Jamie Adams (11:01):

Someone came out, told me what was going on, fix the problem temporarily. And I think it was a coil issue or something and sign me up for their advantage plan. Right. So they're getting in my house twice a year. Now I get some discounts based on the work that they do for me. And then eventually got made up to buy a new unit from him. So all of that happened in the span of under 30 to 60 seconds. Definitely. And that's the quintessential micro-moment experience as it relates to services had a similar experience with appliance repair. My washing machine went out. Yeah. Same thing called Mr. Appliance. Really cool about that. Actually, as I was actually able to schedule through their website, I was able to pick a time, got a notification and got a text message with a picture of the tech coming out with great experience. And then most recently had a leaky roof. Yeah. So I've had damage, people come out, I've had roofers come out and little social experiment with that process actually used Google assistant and voice for the entire transaction. So never looked at a website, which is interesting. That brings up a whole new competence. Exactly. Exactly. So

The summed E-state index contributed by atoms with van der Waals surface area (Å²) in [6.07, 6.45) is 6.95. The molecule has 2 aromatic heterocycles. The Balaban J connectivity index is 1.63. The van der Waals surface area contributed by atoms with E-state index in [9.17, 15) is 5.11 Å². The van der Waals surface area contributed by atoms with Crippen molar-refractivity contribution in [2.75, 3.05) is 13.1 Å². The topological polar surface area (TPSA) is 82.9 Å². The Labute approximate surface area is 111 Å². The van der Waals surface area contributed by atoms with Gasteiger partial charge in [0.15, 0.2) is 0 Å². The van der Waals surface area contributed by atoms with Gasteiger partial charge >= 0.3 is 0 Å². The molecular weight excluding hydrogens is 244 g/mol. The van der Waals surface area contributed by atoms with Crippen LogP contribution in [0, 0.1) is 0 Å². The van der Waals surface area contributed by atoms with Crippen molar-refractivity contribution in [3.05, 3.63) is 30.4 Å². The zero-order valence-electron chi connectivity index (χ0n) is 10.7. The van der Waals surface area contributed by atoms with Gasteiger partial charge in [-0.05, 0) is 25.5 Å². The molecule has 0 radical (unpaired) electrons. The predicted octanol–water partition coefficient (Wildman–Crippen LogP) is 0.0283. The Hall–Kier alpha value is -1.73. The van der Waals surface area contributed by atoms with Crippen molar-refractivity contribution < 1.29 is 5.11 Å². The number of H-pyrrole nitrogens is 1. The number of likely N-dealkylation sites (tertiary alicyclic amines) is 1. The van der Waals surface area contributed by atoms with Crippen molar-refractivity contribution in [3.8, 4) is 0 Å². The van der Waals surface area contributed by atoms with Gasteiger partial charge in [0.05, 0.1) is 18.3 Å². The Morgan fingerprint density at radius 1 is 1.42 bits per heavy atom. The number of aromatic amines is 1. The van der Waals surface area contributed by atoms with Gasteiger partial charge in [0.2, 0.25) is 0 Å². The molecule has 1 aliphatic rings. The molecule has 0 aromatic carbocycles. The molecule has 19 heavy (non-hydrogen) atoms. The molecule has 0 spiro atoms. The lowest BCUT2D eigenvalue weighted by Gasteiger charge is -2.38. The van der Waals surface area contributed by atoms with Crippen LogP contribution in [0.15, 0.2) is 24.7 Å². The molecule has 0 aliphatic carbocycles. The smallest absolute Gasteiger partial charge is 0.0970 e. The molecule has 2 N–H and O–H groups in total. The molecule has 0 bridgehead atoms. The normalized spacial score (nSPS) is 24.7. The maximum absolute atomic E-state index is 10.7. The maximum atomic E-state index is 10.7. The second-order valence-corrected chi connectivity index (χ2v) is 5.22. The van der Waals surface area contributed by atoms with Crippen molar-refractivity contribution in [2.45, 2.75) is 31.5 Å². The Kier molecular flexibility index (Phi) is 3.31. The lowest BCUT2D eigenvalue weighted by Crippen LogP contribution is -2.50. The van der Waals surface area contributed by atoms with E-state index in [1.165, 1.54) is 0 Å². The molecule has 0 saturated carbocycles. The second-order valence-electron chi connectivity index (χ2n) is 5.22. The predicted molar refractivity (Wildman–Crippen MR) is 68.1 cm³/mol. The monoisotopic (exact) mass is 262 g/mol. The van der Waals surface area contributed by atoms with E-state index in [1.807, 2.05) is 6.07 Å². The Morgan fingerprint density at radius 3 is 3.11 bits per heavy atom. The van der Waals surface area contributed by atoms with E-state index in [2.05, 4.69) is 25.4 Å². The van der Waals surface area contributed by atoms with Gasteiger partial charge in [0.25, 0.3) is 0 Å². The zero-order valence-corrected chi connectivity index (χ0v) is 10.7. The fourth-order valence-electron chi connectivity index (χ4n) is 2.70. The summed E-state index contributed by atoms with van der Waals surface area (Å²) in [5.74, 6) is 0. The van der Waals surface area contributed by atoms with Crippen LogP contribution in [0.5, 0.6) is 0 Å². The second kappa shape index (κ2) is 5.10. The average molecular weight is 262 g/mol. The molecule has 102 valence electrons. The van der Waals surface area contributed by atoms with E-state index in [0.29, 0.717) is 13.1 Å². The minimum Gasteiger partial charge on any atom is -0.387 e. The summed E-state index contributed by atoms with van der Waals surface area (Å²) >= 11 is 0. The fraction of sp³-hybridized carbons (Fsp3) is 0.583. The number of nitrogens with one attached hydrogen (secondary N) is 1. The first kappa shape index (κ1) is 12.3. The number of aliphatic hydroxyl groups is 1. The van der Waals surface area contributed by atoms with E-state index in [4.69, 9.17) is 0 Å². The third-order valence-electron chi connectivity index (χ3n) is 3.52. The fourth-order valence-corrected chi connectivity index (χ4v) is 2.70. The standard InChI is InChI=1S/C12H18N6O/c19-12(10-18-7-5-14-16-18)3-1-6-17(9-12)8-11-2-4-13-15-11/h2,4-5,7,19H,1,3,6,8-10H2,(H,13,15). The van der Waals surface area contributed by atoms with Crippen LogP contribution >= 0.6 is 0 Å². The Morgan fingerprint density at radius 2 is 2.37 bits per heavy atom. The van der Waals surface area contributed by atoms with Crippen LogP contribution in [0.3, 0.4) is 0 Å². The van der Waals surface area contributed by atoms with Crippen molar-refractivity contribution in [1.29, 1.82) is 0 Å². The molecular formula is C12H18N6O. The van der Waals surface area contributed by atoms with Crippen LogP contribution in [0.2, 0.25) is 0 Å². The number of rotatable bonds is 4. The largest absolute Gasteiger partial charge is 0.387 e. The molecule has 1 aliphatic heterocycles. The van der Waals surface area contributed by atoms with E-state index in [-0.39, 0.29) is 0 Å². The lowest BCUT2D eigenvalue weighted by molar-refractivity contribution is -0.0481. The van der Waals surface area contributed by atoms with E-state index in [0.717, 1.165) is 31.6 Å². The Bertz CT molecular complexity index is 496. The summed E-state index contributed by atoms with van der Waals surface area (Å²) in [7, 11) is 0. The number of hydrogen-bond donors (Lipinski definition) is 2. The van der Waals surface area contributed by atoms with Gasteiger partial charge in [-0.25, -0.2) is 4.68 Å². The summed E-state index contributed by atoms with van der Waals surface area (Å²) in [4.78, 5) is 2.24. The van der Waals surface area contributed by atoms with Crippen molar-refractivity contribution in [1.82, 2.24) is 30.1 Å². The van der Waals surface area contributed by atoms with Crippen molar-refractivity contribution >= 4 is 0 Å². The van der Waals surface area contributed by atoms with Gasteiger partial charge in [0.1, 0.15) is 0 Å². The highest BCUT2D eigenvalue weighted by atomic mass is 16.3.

Josh Smith (12:11):

You mentioned you were at the bottom of the funnel in that decision making point where you're like, I need somebody out now, today I'm ready to place

Jamie Adams (12:16):

A phone call. Yeah.

Josh Smith (12:17):